The first donkey, Jacob, was very elderly and was given to me because his owner had died. Though far from an expert on donkeys I was born with a passion for animals and knew enough to understand that they are herd animals and should not be kept alone, so I let people know in the neighbourhood that I would gladly take another donkey as a companion. Tommi and Isaac arrived within days, shortly followed by Lady and her foal Luke. And they kept coming! Within a few weeks numbers increased to 16 and I was negotiating with my neighbour farmer/friend to purchase another 10 acres of rough grazing land.

The most distressing part was both the physical and emotional condition of these donkeys: grossly overgrown hooves some of which had curled back until they were rubbing on the front of the legs when the donkey tried to walk; evidence of long term untreated laminitis, a common and incredibly painful condition of the hooves due to stress and incorrect feeding; skin complaints like rain scald through being left out in all weathers (donkeys have no waterproofing in their coats); lice and mange; untreated hobble injuries; evidence of beating and an overwhelming, pitiful fear of mankind. With a full heart I set about learning all I could about donkeys from the older people in the neighbourhood, one elderly neighbour especially, who's brother had once lived in the house I now occupied and who visited every day to help with whatever jobs he could and share his wealth of knowledge about animals in general. I gleaned information from books, vets, even the donkeys themselves.

Soon local people became curious and asked to visit, sometimes slipping a "few bob" into my pocket to help with the expenses. Others came to help with the work and gave generously of time and skills to renovate sheds, fence fields, plants trees, paint gates, cook food...........and quietly the Sanctuary was born.

At Christmas 1991 three friends were visiting Sai’s ashram in Puttaparthi, near Bangalore in India and invited me to go along . It was with a great deal of trepidation and a good dose of scepticism (still!) that I agreed to go. My father, an ex-farmer himself, came across from England to look after the current donkeys, dogs, cats and ducks for the three weeks we were to be away.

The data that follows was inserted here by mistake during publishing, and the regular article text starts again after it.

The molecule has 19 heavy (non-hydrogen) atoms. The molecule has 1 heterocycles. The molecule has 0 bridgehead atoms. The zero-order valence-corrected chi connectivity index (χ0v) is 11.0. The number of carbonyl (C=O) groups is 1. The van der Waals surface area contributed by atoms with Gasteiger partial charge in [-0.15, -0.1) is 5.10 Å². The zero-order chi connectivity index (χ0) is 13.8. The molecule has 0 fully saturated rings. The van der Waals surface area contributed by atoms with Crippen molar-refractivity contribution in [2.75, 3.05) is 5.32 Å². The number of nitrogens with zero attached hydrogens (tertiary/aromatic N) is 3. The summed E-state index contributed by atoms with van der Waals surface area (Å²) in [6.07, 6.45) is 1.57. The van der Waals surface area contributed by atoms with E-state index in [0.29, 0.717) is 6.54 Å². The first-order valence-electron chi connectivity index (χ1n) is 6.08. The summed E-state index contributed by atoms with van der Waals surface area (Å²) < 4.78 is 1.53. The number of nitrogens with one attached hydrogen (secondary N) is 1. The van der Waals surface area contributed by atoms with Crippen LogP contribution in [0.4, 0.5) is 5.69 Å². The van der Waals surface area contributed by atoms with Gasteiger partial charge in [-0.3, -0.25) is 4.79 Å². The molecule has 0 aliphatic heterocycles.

To someone who had travelled little at the time Puttaparthi was an amazing experience even without the mind blowing impact of Swami Himself - sleeping in big sheds on a basic thin mattress with “walls” of our clothes hung on string to mark our private boundaries - to say nothing of Indian toilets!

My meeting with Swami came about simply because I was part of the small group of four that He called during darshan (prayers and blessings), on the afternoon before we were scheduled to leave. I had travelled with Sue Hale and Ian and Marion Thorpe. During the preliminaries for the Christmas festival, Carol, who was training the choir to sing the Christmas carols and hymns, was struck down with influenza and was unable to carry on. As a music teacher Ian stepped into the breach and not only helped to finish our training but conducted the choir in front of 100,000 people on Christmas Day, an amazing achievement and one which Swami recognised by asking Ian to step forward during darshan. When Ian was called, the rest of us followed, as was the custom. Swami talked to everyone in the room, manifested a beautiful silver locket for an Indian woman, which contained a photograph of her newborn son, japalamas and bracelets for several other people and a torc bracelet and a ring for Ian. I was sitting within an arm's length of Swami, well able to see up his loose sleeves, and was certainly amazed to see a solid torc bracelet big enough to fit Ian's generous, big boned, 6ft. 3" frame, manifest in Swami's diminutive hands. When finally He spoke to me He said "And how are the donkeys?". I was thunderstruck and didn't even answer! Then He continued: "How are you". I claimed I was very well thank you to which He replied "Oh no, no no, stomach bad. Sometimes very, very bad. Never mind, I will help you".